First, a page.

Stayed tuned, there's going to be a book giveaway post coming up.

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FrugalTrader About the author: FrugalTrader is the founder and editor of Million Dollar Journey (est. 2006). Through various financial strategies outlined on this site, he grew his net worth from $200,000 in 2006 to $1,000,000 by 2014. You can read more about him here.

{ 7 comments… add one }

  • FrugalTrader January 15, 2008, 11:17 am

    Contest will go up tomorrow morning guys.

  • Nate January 15, 2008, 7:25 pm

    I wonder a bit about this early retirement scheme. I agree with being frugal and smart about your spending. But I also want to live as much as possible and take advantage of my life.

    I’m one of the lucky few (I guess) that enjoy their jobs. My goal is to have a million or so by 35, but not retire until my 50’s. Even then, I plan to freelance and do contract work.

    After living on peanut butter sandwiches and never taking a vacation all through university. I’m willing to have that one nice trip every year if it means that I don’t reach the million dollar club until I’m in my mid 30’s.

  • FrugalTrader January 15, 2008, 8:11 pm

    Alan Corey’s lifestyle definitely isn’t for everyone. However, I think the book just goes to show that you can achieve big goals if you set your mind to it.

  • thickenmywallet January 15, 2008, 10:42 pm
  • Jordan January 15, 2008, 11:18 pm

    This is a great book, I read it all in one night too! He was very driven by his goal, and I don’t think that there are many people that could live at that level by choice for any extended length of time. Inspiring to say the least.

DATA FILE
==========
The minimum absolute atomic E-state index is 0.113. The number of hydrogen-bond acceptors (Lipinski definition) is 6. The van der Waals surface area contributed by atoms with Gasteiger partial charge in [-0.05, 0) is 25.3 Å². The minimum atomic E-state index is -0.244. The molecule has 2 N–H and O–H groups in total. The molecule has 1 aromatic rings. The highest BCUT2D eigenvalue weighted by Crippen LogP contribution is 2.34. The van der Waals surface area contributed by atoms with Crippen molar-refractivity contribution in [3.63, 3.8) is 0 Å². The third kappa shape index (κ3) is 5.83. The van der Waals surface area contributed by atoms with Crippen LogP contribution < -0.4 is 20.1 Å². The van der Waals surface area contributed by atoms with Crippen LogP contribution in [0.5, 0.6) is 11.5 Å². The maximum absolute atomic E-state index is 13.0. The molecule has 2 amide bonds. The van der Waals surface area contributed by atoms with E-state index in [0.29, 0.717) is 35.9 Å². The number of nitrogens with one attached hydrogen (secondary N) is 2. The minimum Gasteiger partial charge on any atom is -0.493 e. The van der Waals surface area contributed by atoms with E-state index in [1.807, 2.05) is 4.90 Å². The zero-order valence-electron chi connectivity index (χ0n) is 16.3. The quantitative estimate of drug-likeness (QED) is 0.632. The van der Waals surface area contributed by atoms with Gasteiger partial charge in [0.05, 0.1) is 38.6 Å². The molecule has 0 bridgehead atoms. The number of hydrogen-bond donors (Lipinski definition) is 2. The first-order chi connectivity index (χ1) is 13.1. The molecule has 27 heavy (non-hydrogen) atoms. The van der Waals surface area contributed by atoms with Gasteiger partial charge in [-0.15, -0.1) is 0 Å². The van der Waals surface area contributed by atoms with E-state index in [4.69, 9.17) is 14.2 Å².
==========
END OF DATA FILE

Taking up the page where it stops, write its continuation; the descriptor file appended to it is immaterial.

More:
• Gates VP January 17, 2008, 12:23 pm

    Hey good for Mr. Corey!

    But his goal has one obvious fundamental flaw. What do you do when you get there?
    I’ve been in contact with Alan Corey recently and yes the millionaire still lives in the cramped, windowless closet he calls a bedroom.

    The guy has 20 years of above-average income (50k) just socked away somewhere. He accomplished his dream, he wrote the book, he’s still living in a hole trying to make more money. Does he have any goals other than making money?

    Money is not some type of self-fulfilling goal. Does he talk about how much money he’ll need before buying himself a nice place and undertaking his favorite hobbies?

    FT, I read this site b/c it’s the million dollar journey, not the million dollar suffering or the million dollar list of sacrifices. You have a baby on the way, you live in a nice house, maintain a top-notch blog, work a professional 9-5 that you actually find engaging.

    Maybe it’s just me, but this review doesn’t make me want to read the book at all. I like stories of goal accomplishment, but now that he’s a millionaire, I’d really like to know what he’s doing next, b/c I’m really not a fan of the ever growing cycle of money goals.

  • Gerry January 21, 2008, 1:38 pm

    I enjoy reading about exceptional success stories. Cory’s book is typical of the genre: young person sets a seemingly unlikely goal, lives a frugal lifestyle and saves & invests like crazy, usually has a bit of luck (in this case a rising real estate market), and continues the frugal lifestyle after they have achieved their goal.

    Dreams do come true…through high goals passionately believed in and relentlessly pursued.